October 31, 2014
Russia, China veto UN effort to refer Syria to International Court
Russia and China vetoed today a resolution to refer the situation in Syria to the International Criminal Court for possible prosecution of war crimes and crimes against humanity committed during the country's three-year civil war.
This was the fourth time Russia and China have blocked UN Security Council action on Syria. Moscow is a close ally of Syrian President Bashar al-Assad's government. More than 150,000 people have been killed during the Syrian conflict.
British foreign minister William Hague said he was "appalled" by Russia and China's veto and called on them to justifiy their move.
In turn, US ambassador Samantha Power said Beijing and Moscow's vetoes "help impunity, not only Bashar al-Assad's, but the terrorists'". Power said "there should be accountability for those members of the council who prevented accountability."
"It is clear in this case that no side in this tragedy is innocent," said UN Deputy-Secretary-General Jan Eliasson, addressing the Security Council on behalf of Secretary-General Ban Ki-moon.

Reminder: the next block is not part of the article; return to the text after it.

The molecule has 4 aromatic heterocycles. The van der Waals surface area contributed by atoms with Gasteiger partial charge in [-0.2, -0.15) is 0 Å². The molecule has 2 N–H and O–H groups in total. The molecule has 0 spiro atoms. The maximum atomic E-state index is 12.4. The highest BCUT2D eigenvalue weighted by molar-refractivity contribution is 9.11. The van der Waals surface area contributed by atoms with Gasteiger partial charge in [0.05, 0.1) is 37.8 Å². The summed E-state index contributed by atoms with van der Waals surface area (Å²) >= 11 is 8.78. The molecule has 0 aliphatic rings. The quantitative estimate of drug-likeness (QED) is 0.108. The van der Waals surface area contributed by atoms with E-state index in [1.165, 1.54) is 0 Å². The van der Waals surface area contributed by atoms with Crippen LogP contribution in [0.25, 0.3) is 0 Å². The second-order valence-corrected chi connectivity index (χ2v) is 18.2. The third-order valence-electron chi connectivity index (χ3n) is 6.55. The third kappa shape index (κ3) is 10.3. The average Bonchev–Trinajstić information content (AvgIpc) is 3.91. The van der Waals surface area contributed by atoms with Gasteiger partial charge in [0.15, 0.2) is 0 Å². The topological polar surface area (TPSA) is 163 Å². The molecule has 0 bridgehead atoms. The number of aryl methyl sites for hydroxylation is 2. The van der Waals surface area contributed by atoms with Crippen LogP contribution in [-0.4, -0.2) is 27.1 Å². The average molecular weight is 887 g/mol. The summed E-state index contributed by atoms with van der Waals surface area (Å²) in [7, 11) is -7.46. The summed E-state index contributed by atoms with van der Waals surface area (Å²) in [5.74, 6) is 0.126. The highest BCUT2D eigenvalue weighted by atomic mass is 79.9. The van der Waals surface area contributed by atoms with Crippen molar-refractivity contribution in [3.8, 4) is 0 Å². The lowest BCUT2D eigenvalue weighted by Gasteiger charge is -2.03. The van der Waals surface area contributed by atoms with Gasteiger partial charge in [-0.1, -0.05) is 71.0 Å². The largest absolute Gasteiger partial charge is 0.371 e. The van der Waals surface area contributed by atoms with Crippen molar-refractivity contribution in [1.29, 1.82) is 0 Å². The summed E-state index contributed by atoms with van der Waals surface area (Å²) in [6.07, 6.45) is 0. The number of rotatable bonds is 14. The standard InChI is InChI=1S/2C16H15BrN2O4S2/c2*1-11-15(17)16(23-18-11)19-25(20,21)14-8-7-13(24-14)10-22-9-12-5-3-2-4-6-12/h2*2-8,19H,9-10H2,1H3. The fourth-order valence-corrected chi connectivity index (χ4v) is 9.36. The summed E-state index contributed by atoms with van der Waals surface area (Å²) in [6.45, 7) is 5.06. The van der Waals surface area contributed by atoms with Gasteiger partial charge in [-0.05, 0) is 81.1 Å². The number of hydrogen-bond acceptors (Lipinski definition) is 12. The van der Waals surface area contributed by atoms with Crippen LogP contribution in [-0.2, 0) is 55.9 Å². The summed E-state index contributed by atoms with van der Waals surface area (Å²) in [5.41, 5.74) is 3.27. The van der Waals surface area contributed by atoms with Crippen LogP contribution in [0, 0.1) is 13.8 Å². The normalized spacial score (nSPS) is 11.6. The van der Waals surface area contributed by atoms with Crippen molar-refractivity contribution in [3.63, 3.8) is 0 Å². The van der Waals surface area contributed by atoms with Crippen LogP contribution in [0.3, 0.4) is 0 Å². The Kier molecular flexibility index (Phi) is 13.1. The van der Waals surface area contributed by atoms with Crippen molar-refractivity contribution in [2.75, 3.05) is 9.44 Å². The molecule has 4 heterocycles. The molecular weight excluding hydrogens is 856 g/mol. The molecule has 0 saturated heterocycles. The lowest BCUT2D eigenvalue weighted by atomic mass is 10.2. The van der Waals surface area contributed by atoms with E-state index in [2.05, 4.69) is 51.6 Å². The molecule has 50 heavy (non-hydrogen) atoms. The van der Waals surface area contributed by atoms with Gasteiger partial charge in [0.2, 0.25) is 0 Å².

There were 62 co-sponsors of the French-drafted resolution, diplomats said. The French-drafted resolution was put to a vote knowing it would be vetoed.
"If members of the council continue to be unable to agree on a measure that could provide some accountability for the ongoing crimes, the credibility of this body and the entire organization will continue to suffer," Eliasson said.
The ICC prosecutor cannot investigate the situation in Syria without a referral from the 15-member Security Council because Damascus is not a member of the Rome Statute that established The Hague-based court a decade ago. The Security Council has previously referred Libya and Darfur, Sudan to the ICC.
UN investigators said in March that they had expanded their list of suspected war criminals from both sides in the civil war and that the evidence was solid enough to prepare any court indictment.
UN human rights chief Navi Pillay told the Security Council last month that human rights violations by Syrian government forces "far outweigh" those by armed opposition groups.
Eleven countries on the Security Council are members of the International Criminal Court. Like the United States, Russia, China and Rwanda are not.